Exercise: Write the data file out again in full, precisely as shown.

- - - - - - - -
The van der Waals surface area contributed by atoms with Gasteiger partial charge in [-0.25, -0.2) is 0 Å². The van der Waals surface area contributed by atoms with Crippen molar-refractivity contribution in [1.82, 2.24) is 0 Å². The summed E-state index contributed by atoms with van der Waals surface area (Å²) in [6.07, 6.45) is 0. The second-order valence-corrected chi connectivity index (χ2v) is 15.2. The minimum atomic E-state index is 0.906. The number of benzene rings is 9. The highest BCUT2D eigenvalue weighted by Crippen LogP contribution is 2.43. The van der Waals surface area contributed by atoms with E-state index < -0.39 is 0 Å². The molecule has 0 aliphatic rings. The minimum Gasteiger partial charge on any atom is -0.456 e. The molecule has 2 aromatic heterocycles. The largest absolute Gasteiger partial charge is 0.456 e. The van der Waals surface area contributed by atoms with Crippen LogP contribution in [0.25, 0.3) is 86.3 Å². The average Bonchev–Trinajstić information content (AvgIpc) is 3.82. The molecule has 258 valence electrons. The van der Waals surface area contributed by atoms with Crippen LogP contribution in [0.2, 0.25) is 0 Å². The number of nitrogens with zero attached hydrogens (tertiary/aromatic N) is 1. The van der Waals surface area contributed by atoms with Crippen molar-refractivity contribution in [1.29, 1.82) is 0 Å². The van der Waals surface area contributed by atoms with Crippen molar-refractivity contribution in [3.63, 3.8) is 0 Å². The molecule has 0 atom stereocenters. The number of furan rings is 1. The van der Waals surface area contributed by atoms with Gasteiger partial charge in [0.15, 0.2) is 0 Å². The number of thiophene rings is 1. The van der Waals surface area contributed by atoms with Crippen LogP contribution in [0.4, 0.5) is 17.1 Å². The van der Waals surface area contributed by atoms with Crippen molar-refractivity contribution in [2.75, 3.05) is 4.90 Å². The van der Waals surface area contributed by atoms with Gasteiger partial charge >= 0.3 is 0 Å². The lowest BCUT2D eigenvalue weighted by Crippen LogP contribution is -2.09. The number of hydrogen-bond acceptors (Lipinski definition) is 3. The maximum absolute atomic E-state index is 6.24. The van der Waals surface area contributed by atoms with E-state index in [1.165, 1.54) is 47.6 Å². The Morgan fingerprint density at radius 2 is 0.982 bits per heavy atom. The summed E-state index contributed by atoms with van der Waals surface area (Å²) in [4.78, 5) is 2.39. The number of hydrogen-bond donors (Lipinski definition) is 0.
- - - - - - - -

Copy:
The van der Waals surface area contributed by atoms with Gasteiger partial charge in [-0.25, -0.2) is 0 Å². The van der Waals surface area contributed by atoms with Crippen molar-refractivity contribution in [1.82, 2.24) is 0 Å². The summed E-state index contributed by atoms with van der Waals surface area (Å²) in [6.07, 6.45) is 0. The second-order valence-corrected chi connectivity index (χ2v) is 15.2. The minimum atomic E-state index is 0.906. The number of benzene rings is 9. The highest BCUT2D eigenvalue weighted by Crippen LogP contribution is 2.43. The van der Waals surface area contributed by atoms with E-state index < -0.39 is 0 Å². The molecule has 0 aliphatic rings. The minimum Gasteiger partial charge on any atom is -0.456 e. The molecule has 2 aromatic heterocycles. The largest absolute Gasteiger partial charge is 0.456 e. The van der Waals surface area contributed by atoms with Crippen LogP contribution in [0.25, 0.3) is 86.3 Å². The average Bonchev–Trinajstić information content (AvgIpc) is 3.82. The molecule has 258 valence electrons. The van der Waals surface area contributed by atoms with Crippen LogP contribution in [0.2, 0.25) is 0 Å². The number of nitrogens with zero attached hydrogens (tertiary/aromatic N) is 1. The van der Waals surface area contributed by atoms with Crippen molar-refractivity contribution in [1.29, 1.82) is 0 Å². The van der Waals surface area contributed by atoms with Crippen molar-refractivity contribution in [3.63, 3.8) is 0 Å². The molecule has 0 atom stereocenters. The number of furan rings is 1. The van der Waals surface area contributed by atoms with Gasteiger partial charge in [0.15, 0.2) is 0 Å². The number of thiophene rings is 1. The van der Waals surface area contributed by atoms with Crippen LogP contribution in [0.4, 0.5) is 17.1 Å². The van der Waals surface area contributed by atoms with Crippen molar-refractivity contribution in [2.75, 3.05) is 4.90 Å². The van der Waals surface area contributed by atoms with Gasteiger partial charge >= 0.3 is 0 Å². The lowest BCUT2D eigenvalue weighted by Crippen LogP contribution is -2.09. The number of hydrogen-bond acceptors (Lipinski definition) is 3. The maximum absolute atomic E-state index is 6.24. The van der Waals surface area contributed by atoms with E-state index in [1.165, 1.54) is 47.6 Å². The Morgan fingerprint density at radius 2 is 0.982 bits per heavy atom. The summed E-state index contributed by atoms with van der Waals surface area (Å²) in [4.78, 5) is 2.39. The number of hydrogen-bond donors (Lipinski definition) is 0.